How To Change Your Life In 5 Weeks
For the past two years at NT I always wondered how some people managed to get hundreds of community service hours but still have time for a normal life. I know that the requirement is only 40 hours, but the little over-achiever inside my head kept telling me I needed more. It did occur to me that I could volunteer during the summer, but that isnít really the ideal way to spend my vacation. Although, when I went through my summer plans, they were starting to sound slightly dull. I wasnít going to camp and I donít have a cottage; so I decided to volunteer at Bloorview Kids Rehab, a rehabilitation centre for disabled children. When I applied, I had no clue that I was about to embark on one of the most life-changing experiences I would ever have.
The first step of my volunteering experience was to attend an information meeting at the rehab centre. I met some other volunteers and was a bit intimidated to find that they were practically all university students. I then signed up for my interview. I was quite nervous, as I had never had an interview except for the ďmock interviewĒ in careers class. Trust me; itís a lot scarier when you donít know the questions beforehand. Fortunately, the interview was a success, although that wasnít the end of my application process. Once I was officially accepted as a volunteer, I had to go for a four hour training session. I learned how to lift people out of a wheelchair and what to do in case of medical emergencies. I even had to watch a video that featured two clowns who taught us how to wash our hands properly. Even after this long training process, I still wasnít ready for the real thing.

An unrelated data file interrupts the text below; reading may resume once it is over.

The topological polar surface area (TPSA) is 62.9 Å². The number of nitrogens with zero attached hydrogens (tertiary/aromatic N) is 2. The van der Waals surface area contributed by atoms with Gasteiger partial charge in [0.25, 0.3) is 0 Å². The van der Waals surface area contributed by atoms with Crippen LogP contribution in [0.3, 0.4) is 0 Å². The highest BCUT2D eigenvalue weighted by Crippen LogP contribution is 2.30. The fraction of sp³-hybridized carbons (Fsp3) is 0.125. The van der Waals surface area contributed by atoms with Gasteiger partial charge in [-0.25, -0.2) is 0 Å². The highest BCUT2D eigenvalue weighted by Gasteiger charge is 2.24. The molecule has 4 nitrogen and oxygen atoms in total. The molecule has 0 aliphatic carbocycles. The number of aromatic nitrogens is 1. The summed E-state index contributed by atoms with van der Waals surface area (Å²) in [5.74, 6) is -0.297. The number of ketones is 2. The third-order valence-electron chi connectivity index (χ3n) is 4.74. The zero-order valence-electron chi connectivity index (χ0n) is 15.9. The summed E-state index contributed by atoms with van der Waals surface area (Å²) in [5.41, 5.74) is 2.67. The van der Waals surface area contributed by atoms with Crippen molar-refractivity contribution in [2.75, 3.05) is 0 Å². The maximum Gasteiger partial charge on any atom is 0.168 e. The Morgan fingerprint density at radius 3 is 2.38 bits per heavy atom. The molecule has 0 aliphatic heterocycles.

When I got to work on my first day, I didnít know what to expect. But, as soon as I started working with the kids, I realized that there was one thing that my intensive training process couldnít possibly cover. That one thing was the emotional impact that these disabled children had made on me.
Most of the kids I worked with were in wheelchairs, most of them couldnít talk, and most of them were hardly aware of their surroundings. We would sing songs, do arts and crafts, bake cookies, and half of the kids would be staring into space, completely unresponsive and inattentive. What could we do? We kept singing, we kept baking, but it was absolutely heart wrenching to see these children who were hardly able to function, let alone make a paper mache mask.
Probably the most frightening experience I had during my five weeks at Bloorview was the first time I encountered a seizure. We took the kids out for a walk on a sunny morning. The child I was looking after was particularly alert. After about ten minutes, he started screaming and rubbing his hands together. I thought he was just happy to be outside, until my supervisor came up to me and said, ďHeís having a seizure, Iíll take him from hereĒ. I was in shock. I had never seen a seizure before, and didnít know what to do when I first had to deal with one.
As the weeks passed, I learned more, I encountered more seizures, and was able to handle them more effectively. I soon realized that although it was heart wrenching to see these kids that could hardly function, even the smallest smile from one of them could make my day.
I worked with a lot of disabled children in my 5 weeks at Bloorview, and they had a huge impact on me. There were times that they made me sad, there were times that they made me happy and there were times that they made me hopeful. But one thing is certain. I walked into Bloorview at the beginning of the summer hoping to leave with approximately 100 hours. Instead, as I left the building for the last time, I was walking out with an entirely new perspective on life.